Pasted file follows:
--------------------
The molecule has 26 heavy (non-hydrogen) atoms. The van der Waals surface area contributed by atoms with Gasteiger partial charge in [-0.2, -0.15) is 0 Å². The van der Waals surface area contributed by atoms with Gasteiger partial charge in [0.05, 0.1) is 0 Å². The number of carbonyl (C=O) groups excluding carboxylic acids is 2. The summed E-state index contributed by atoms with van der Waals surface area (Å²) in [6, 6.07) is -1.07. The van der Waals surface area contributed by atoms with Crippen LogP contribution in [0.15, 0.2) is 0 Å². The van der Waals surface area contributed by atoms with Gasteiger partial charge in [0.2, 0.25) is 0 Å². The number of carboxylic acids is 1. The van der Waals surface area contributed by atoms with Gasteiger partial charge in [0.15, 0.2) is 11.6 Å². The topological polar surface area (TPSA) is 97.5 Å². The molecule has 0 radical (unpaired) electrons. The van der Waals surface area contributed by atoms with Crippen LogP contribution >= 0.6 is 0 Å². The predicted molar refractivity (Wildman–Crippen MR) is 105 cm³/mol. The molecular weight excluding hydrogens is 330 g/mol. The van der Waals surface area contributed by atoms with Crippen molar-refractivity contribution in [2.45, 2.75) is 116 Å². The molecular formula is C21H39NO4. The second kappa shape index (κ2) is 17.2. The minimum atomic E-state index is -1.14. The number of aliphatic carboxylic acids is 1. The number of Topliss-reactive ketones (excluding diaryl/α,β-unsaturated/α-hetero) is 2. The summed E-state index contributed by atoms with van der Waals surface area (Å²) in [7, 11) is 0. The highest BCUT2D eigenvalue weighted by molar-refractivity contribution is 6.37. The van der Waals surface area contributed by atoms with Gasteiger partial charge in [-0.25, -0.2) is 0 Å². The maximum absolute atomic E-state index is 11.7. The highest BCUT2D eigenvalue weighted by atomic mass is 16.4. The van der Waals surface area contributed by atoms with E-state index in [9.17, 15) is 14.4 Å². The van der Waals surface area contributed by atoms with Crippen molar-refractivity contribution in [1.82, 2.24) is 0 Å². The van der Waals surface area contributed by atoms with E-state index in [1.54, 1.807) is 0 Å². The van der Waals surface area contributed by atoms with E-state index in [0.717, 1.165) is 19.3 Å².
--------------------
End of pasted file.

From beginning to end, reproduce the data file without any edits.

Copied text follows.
The molecule has 26 heavy (non-hydrogen) atoms. The van der Waals surface area contributed by atoms with Gasteiger partial charge in [-0.2, -0.15) is 0 Å². The van der Waals surface area contributed by atoms with Gasteiger partial charge in [0.05, 0.1) is 0 Å². The number of carbonyl (C=O) groups excluding carboxylic acids is 2. The summed E-state index contributed by atoms with van der Waals surface area (Å²) in [6, 6.07) is -1.07. The van der Waals surface area contributed by atoms with Crippen LogP contribution in [0.15, 0.2) is 0 Å². The van der Waals surface area contributed by atoms with Gasteiger partial charge in [0.2, 0.25) is 0 Å². The number of carboxylic acids is 1. The van der Waals surface area contributed by atoms with Gasteiger partial charge in [0.15, 0.2) is 11.6 Å². The topological polar surface area (TPSA) is 97.5 Å². The molecule has 0 radical (unpaired) electrons. The van der Waals surface area contributed by atoms with Crippen LogP contribution >= 0.6 is 0 Å². The predicted molar refractivity (Wildman–Crippen MR) is 105 cm³/mol. The molecular weight excluding hydrogens is 330 g/mol. The van der Waals surface area contributed by atoms with Crippen molar-refractivity contribution in [2.45, 2.75) is 116 Å². The molecular formula is C21H39NO4. The second kappa shape index (κ2) is 17.2. The minimum atomic E-state index is -1.14. The number of aliphatic carboxylic acids is 1. The number of Topliss-reactive ketones (excluding diaryl/α,β-unsaturated/α-hetero) is 2. The summed E-state index contributed by atoms with van der Waals surface area (Å²) in [7, 11) is 0. The highest BCUT2D eigenvalue weighted by molar-refractivity contribution is 6.37. The van der Waals surface area contributed by atoms with Gasteiger partial charge in [-0.25, -0.2) is 0 Å². The maximum absolute atomic E-state index is 11.7. The highest BCUT2D eigenvalue weighted by atomic mass is 16.4. The van der Waals surface area contributed by atoms with E-state index in [9.17, 15) is 14.4 Å². The van der Waals surface area contributed by atoms with Crippen molar-refractivity contribution in [1.82, 2.24) is 0 Å². The van der Waals surface area contributed by atoms with E-state index in [1.54, 1.807) is 0 Å². The van der Waals surface area contributed by atoms with E-state index in [0.717, 1.165) is 19.3 Å².